We are proud to introduce McGill’s Got Seoul, a new addition to Alumni Live 365. About 300 grads live in South Korea, where they’ve forged successful careers and built interesting lives. Each month, we will profile a different member of this vibrant McGill community. If you wish to be featured in this series, please contact our South Korea alumni branch president, Manouchka Elefant, at email@example.com.
For our inaugural column, we spoke to Michael Danagher, MBA’86, who serves as Senior Trade Commissioner at the Canadian Embassy in Seoul.
Q&A by Manouchka Elefant
McGill Alumni: Back in the ‘80s, what made you choose to do your MBA at McGill?
Michael Danagher: At the time, McGill had the only MBA course in Canada with an international finance component. That was my interest at the time. I ended up studying real estate finance, though. I found out later that McGill was one of only two business schools to offer that curriculum. It was a lot more difficult researching back in that pre-Internet era, but I also guess that I was, like many students, not entirely sure what I wanted to end up doing.
MA: What did you do after you MBA at McGill?
MD: I worked in the real estate sector after graduating, and joined the Trade Commissioner Service in 1987. The rest, as they say, is history: I have worked overseas in Lagos, Hanoi and Budapest, and twice in Korea. Oh, yes, and along the way, I married and had three children.
MA: What can be some of the challenges and opportunities that come with an international career?
MD: I think more and more careers are international these days: you see how travel has exploded and how parts of the world which were dangerous or exotic have become just another stamp in the passport. But I am never blasé about this experience or the opportunities that an international career presents. Working in a dynamic city like Seoul, in Asia, brings a sharper focus on the tectonic issues facing the global economy and society. And, of course, it is fun to discover and work in a new culture, language, and environment. The downside, of course, is having to say goodbye to friends and family, and to many of the things we love about our homes. Of course, Skype and other innovations have improved on that part of life immeasurably.
MA: You had already worked at the Seoul embassy back in the ‘90s. What are the most interesting changes and developments you have observed?
MD: Yes, I was assigned to Seoul from 1993 to 1997, which was, of course, the heady times before the Asia Crisis. Korea is definitely much more global than it was – more people speaking English, and more foreigners speaking Korean. Korea has done a great job in projecting its culture and business success into the world, and at the same time preserving a balance between Korean and (predominantly Western) non-Korean culture. But the big changes I see in Seoul are perhaps more prosaic: far clearer skies, more parks, no more Cheonggyecheon highway or Samgakchi rotary. Even the traffic is slightly less crazy.
MA: As Trade Commissioner, what are your objectives, and what are the most exciting Canadian-Korean agreements we should be looking forward to?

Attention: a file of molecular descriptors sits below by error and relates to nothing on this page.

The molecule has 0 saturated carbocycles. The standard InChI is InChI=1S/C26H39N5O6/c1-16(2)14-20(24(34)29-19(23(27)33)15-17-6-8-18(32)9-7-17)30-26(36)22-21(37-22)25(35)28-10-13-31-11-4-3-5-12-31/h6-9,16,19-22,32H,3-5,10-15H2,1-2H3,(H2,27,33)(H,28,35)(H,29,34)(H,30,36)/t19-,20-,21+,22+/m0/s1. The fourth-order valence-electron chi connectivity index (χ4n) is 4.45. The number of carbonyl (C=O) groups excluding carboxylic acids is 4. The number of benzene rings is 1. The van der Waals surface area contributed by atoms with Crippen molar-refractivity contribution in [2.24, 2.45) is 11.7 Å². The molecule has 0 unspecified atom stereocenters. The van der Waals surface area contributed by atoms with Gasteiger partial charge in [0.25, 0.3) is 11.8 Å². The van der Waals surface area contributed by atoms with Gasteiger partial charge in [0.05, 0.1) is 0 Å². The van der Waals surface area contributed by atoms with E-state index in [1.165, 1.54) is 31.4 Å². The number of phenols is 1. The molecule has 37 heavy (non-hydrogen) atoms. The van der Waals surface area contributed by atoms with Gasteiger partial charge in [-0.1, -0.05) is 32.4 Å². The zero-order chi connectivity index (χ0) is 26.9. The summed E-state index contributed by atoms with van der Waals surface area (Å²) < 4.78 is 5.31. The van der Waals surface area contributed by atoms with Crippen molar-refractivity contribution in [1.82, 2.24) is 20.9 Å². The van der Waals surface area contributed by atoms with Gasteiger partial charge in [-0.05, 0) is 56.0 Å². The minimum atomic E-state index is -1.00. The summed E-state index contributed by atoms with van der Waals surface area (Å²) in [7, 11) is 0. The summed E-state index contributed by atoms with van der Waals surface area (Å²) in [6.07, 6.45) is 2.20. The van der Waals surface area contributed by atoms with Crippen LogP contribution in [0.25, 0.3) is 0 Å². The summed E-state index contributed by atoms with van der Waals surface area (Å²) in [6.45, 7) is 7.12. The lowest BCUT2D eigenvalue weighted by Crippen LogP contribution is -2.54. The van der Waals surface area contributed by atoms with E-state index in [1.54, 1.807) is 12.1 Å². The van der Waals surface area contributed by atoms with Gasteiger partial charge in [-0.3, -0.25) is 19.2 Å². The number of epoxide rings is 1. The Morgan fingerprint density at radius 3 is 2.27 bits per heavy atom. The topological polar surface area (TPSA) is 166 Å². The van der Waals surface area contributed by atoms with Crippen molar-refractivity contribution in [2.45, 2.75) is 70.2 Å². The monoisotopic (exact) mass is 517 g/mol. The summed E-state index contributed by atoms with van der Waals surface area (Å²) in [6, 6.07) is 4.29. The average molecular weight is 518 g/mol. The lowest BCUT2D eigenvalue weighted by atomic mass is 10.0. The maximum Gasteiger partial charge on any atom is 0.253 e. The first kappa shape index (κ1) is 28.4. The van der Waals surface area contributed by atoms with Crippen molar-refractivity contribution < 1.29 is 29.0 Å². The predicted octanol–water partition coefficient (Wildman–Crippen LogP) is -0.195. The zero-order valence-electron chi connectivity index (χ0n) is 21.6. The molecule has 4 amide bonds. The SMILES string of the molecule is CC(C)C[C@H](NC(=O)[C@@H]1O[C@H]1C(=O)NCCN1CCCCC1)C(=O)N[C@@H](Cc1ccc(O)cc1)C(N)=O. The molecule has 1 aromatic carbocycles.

MD: Canada and Korea launched a negotiation towards a free-trade agreement in 2005, and our leaders recently reaffirmed their support of seeing this completed as soon as possible. Beyond this, we are working with Canadian clients to develop the relationship. There are several large transactions which, if successful, are going to be significant developments for those companies.
MA: In terms of quality of life, what country was the most enjoyable to live and work in, and how does Seoul compare?
MD: I always feel that my postings are like my children, and it is hard to choose among them! But there’s no question that quality of life keeps improving in Korea.. Korea is becoming increasingly comfortable for expatriate life. Koreans know how to party, so there is no shortage of good places to wine, dine or unwind. Koreans don’t need to ask if us foreigners like Korean food – we all do! Seoul is an outstanding place for culture, too, as well as for live sports – I don’t think that there are too many places outside North America where you can watch a live game of ice hockey, baseball, soccer or basketball, or ski, hike or bike as you can here. So, yes, Seoul is a bit of a “hidden gem,” but that is changing.
MA: For expats in Korea, it can be challenging to build a network. Any tips for fellow alumni?
MD: I fully agree that it is hard to develop a network in Korea, although there are a number of organizations here which foster social and professional networking. I am glad to see the Canadian alumni groups enhancing their role, and the Canadian Chamber offers opportunities, too. Koreans are a very gregarious and hospitable people, but it is hard to network here: people work long hours and are otherwise preoccupied with maintaining their own extensive and important personal networks. And the language can be limiting, too. Without wanting to seem patronizing, and from my observation, I see some of the best networks emerging with Koreans who have studied or worked overseas. They, too, also feel not fully part of Korea, and are also looking for likeminded contacts. But my advice is networking should be natural and sincere: you get out of it what you put into it.